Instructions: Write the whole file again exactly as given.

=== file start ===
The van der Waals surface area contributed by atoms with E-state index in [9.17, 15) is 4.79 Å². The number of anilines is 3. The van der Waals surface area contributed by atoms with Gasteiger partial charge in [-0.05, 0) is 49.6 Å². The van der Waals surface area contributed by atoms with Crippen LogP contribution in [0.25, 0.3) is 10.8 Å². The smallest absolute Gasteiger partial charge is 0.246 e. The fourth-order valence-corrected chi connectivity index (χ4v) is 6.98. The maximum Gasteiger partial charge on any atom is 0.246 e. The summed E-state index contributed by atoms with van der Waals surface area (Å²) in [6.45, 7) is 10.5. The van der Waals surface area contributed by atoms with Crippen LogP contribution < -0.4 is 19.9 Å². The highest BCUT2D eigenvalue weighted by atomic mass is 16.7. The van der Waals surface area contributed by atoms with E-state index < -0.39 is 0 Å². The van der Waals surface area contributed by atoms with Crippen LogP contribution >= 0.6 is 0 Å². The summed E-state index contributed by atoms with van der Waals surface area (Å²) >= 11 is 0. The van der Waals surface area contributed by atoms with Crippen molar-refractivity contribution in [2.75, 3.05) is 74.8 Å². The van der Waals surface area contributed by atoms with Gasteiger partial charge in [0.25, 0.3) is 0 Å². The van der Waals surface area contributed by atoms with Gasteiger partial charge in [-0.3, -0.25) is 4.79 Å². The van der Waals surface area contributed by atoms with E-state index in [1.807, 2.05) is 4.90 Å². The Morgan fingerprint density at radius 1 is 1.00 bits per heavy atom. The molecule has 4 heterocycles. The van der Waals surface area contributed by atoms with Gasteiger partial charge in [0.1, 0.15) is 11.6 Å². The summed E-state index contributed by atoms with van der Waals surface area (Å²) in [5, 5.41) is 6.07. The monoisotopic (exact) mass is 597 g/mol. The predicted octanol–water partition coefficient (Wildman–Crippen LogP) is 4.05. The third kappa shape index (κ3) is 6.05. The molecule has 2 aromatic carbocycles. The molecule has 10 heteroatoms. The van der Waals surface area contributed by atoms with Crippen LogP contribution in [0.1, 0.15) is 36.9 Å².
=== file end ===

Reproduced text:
The van der Waals surface area contributed by atoms with E-state index in [9.17, 15) is 4.79 Å². The number of anilines is 3. The van der Waals surface area contributed by atoms with Gasteiger partial charge in [-0.05, 0) is 49.6 Å². The van der Waals surface area contributed by atoms with Crippen LogP contribution in [0.25, 0.3) is 10.8 Å². The smallest absolute Gasteiger partial charge is 0.246 e. The fourth-order valence-corrected chi connectivity index (χ4v) is 6.98. The maximum Gasteiger partial charge on any atom is 0.246 e. The summed E-state index contributed by atoms with van der Waals surface area (Å²) in [6.45, 7) is 10.5. The van der Waals surface area contributed by atoms with Crippen LogP contribution < -0.4 is 19.9 Å². The highest BCUT2D eigenvalue weighted by atomic mass is 16.7. The van der Waals surface area contributed by atoms with E-state index < -0.39 is 0 Å². The van der Waals surface area contributed by atoms with Crippen LogP contribution >= 0.6 is 0 Å². The summed E-state index contributed by atoms with van der Waals surface area (Å²) >= 11 is 0. The van der Waals surface area contributed by atoms with Crippen molar-refractivity contribution in [2.75, 3.05) is 74.8 Å². The van der Waals surface area contributed by atoms with Gasteiger partial charge in [0.25, 0.3) is 0 Å². The van der Waals surface area contributed by atoms with Gasteiger partial charge in [-0.3, -0.25) is 4.79 Å². The van der Waals surface area contributed by atoms with E-state index in [1.807, 2.05) is 4.90 Å². The Morgan fingerprint density at radius 1 is 1.00 bits per heavy atom. The molecule has 4 heterocycles. The van der Waals surface area contributed by atoms with Gasteiger partial charge in [0.1, 0.15) is 11.6 Å². The summed E-state index contributed by atoms with van der Waals surface area (Å²) in [5, 5.41) is 6.07. The monoisotopic (exact) mass is 597 g/mol. The predicted octanol–water partition coefficient (Wildman–Crippen LogP) is 4.05. The third kappa shape index (κ3) is 6.05. The molecule has 2 aromatic carbocycles. The molecule has 10 heteroatoms. The van der Waals surface area contributed by atoms with Crippen LogP contribution in [0.1, 0.15) is 36.9 Å².